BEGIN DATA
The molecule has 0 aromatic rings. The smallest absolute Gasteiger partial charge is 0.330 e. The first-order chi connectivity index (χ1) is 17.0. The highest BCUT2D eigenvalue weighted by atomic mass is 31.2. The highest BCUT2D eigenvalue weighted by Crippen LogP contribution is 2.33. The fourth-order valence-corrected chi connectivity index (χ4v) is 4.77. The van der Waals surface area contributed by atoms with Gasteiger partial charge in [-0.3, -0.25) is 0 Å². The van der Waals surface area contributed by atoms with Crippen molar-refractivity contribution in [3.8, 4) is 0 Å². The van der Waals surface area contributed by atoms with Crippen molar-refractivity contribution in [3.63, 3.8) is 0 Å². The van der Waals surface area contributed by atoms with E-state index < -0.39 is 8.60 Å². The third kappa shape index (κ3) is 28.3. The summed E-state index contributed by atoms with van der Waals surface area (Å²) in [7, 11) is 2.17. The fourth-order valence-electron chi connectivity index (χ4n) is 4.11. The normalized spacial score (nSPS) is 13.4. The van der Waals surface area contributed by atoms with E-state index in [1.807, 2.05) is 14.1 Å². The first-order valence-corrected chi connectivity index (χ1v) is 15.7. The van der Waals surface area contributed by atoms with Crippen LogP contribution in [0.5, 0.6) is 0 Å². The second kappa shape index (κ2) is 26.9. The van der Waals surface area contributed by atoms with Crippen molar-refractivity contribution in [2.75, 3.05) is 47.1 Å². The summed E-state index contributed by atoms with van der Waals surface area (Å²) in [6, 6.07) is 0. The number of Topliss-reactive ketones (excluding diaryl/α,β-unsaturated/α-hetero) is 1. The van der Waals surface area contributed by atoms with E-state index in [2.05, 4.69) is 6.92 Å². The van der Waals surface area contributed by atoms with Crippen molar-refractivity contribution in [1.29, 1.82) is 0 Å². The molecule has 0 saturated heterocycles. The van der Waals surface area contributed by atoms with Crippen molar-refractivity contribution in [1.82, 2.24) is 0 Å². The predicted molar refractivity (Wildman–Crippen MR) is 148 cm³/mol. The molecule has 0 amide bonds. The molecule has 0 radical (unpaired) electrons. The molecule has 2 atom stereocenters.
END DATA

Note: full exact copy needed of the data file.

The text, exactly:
The molecule has 0 aromatic rings. The smallest absolute Gasteiger partial charge is 0.330 e. The first-order chi connectivity index (χ1) is 17.0. The highest BCUT2D eigenvalue weighted by atomic mass is 31.2. The highest BCUT2D eigenvalue weighted by Crippen LogP contribution is 2.33. The fourth-order valence-corrected chi connectivity index (χ4v) is 4.77. The van der Waals surface area contributed by atoms with Gasteiger partial charge in [-0.3, -0.25) is 0 Å². The van der Waals surface area contributed by atoms with Crippen molar-refractivity contribution in [3.8, 4) is 0 Å². The van der Waals surface area contributed by atoms with Crippen molar-refractivity contribution in [3.63, 3.8) is 0 Å². The van der Waals surface area contributed by atoms with E-state index < -0.39 is 8.60 Å². The third kappa shape index (κ3) is 28.3. The summed E-state index contributed by atoms with van der Waals surface area (Å²) in [7, 11) is 2.17. The fourth-order valence-electron chi connectivity index (χ4n) is 4.11. The normalized spacial score (nSPS) is 13.4. The van der Waals surface area contributed by atoms with E-state index in [1.807, 2.05) is 14.1 Å². The first-order valence-corrected chi connectivity index (χ1v) is 15.7. The van der Waals surface area contributed by atoms with Crippen LogP contribution in [0.5, 0.6) is 0 Å². The second kappa shape index (κ2) is 26.9. The van der Waals surface area contributed by atoms with Crippen molar-refractivity contribution in [2.75, 3.05) is 47.1 Å². The summed E-state index contributed by atoms with van der Waals surface area (Å²) in [6, 6.07) is 0. The number of Topliss-reactive ketones (excluding diaryl/α,β-unsaturated/α-hetero) is 1. The van der Waals surface area contributed by atoms with E-state index in [2.05, 4.69) is 6.92 Å². The van der Waals surface area contributed by atoms with Crippen molar-refractivity contribution in [1.29, 1.82) is 0 Å². The molecule has 0 saturated heterocycles. The van der Waals surface area contributed by atoms with Crippen molar-refractivity contribution in [1.82, 2.24) is 0 Å². The predicted molar refractivity (Wildman–Crippen MR) is 148 cm³/mol. The molecule has 0 amide bonds. The molecule has 0 radical (unpaired) electrons. The molecule has 2 atom stereocenters.